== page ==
Obama to Congress: 'Call a vote' and end the shutdown

Hundreds of thousands of workers furloughed while an array of government services have stalled

President Barack Obama speaks about the government shutdown Monday in Washington, D.C.
Kevin Lamarque/Reuters

President Barack Obama, in a visit to the Federal Emergency Management Agency (FEMA) headquarters in Washington, D.C on Monday, urged Congress to pass legislation that would reopen the government and raise the debt limit immediately.

"My very strong suspicion is there are enough votes there," Obama said. "Hold a vote. Call a vote right now. Let's see what happens."

The shutdown, which began on Oct. 1, has pushed hundreds of thousands of workers off the job, closed national parks and museums and stopped an array of government services after congressional Republicans continued to tie defunding or delaying the Affordable Care Act, also known as Obamacare, to spending bills.

Debt limit dealings

The president's comments came as officials said Senate Democrats intended to introduce legislation by mid-week to raise the nation's debt limit without unrelated conditions.

The White House has also signaled it would accept even a brief extension in borrowing authority to prevent a default on the nation's debt, which would be unprecedented in U.S. history.

The emerging measure is designed to assure no repetition of the current borrowing squeeze until after the 2014 elections. It is likely to allow Obama to raise the borrowing limit on his own authority, although it could be blocked if both houses vote to do so.

Depending on the Republican response, it could be the middle of next week before a final vote is taken on the measure, close to the Oct. 17 deadline that Treasury Secretary Jacob Lew has set for Congress to avert a possible default.

Economists say a default could trigger a financial crisis that would echo the 2008 recession — or worse. The 2008 crisis plunged the country into the worst recession since the Great Depression of the 1930s.

Furloughed workers

As for the shutdown, the one bright spot Monday saw 350,000 furloughed workers ordered back on the job by Defense Secretary Chuck Hagel, who based his decision on a Pentagon interpretation of a law called the Pay Our Military Act.

Obama, meanwhile, said that Congress needed to move beyond the "manufactured crisis" and do what was best for the country and the economy. 

Congressional Republicans have insisted on White House concessions for doing so, and Obama has said he would not negotiate over raising the debt limit. The president said that he would be happy to hold talks with congressional Republicans on health care or other issues, but not under the threat of shutdown or debt default.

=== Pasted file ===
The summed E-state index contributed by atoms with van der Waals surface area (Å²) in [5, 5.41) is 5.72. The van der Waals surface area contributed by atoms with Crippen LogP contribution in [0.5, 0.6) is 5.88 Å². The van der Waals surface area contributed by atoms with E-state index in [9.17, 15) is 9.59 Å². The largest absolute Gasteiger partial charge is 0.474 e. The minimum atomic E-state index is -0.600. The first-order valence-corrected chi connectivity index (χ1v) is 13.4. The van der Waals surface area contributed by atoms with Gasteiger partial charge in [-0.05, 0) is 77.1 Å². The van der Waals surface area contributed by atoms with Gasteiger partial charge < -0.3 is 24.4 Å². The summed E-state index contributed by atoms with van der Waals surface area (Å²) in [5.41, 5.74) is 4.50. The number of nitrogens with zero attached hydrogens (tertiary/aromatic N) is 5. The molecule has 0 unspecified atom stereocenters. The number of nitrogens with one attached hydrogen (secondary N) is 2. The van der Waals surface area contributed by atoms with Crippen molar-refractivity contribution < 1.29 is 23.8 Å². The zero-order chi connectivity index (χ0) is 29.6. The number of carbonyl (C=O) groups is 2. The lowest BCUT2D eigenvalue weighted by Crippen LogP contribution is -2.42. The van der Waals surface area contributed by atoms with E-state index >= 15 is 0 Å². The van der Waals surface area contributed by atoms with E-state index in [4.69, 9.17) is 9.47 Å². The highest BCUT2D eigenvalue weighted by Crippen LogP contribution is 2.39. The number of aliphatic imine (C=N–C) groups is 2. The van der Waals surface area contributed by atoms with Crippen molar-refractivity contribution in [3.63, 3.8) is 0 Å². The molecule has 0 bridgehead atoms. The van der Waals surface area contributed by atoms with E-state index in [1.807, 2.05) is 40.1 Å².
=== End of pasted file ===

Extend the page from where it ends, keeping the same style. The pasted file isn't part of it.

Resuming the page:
"We're not going to establish that pattern," Obama said. 

FEMA, which has furloughed 86 percent of its workforce, had recalled employees who were idled in the shutdown to deal with Tropical Storm Karen. But the storm weakened and dissipated Sunday after initially posing a threat to the Gulf Coast. As a result, Obama said the agency would re-furlough about 100 of those FEMA employees.

"That's no way of doing business," Obama said. 

Stalemate and animosity

The Republican-controlled House last week passed legislation that would continue to direct money to FEMA during the shutdown, but Democrats and the White House say they do not want to respond to the impasse in a "piecemeal" fashion.

A defiant House Speaker, John Boehner, R-Ohio, has insisted that Obama must negotiate on changes to the health care law and spending cuts if he wants to end the shutdown and avert a default.

Among congressional leaders, animosity marked the stalemate, and resolution of the shutdown seemed elusive.

A statement from Senate Majority Leader Harry Reid, D-Nev., accused Boehner of having a "credibility problem" and called on him to allow a vote on a straightforward bill to re-open the government.

"There is now a consistent pattern of Speaker Boehner saying things that fly in the face of the facts or stand at odds with his past actions," said Adam Jentleson, a spokesman for Reid. "Americans across the country are suffering because Speaker Boehner refuses to come to grips with reality."

In response, Michael Steel, a spokesman for Boehner, said it was "time for Senate Democrats to stow their faux outrage and deal with the problems at hand. The federal government is shutdown, because Democrats refuse to negotiate, and the debt limit is right around the corner."

Al Jazeera and wire services 

Find Al Jazeera America on your TV

Get email updates from Al Jazeera America

Sign up for our weekly newsletter

Get email updates from Al Jazeera America

Sign up for our weekly newsletter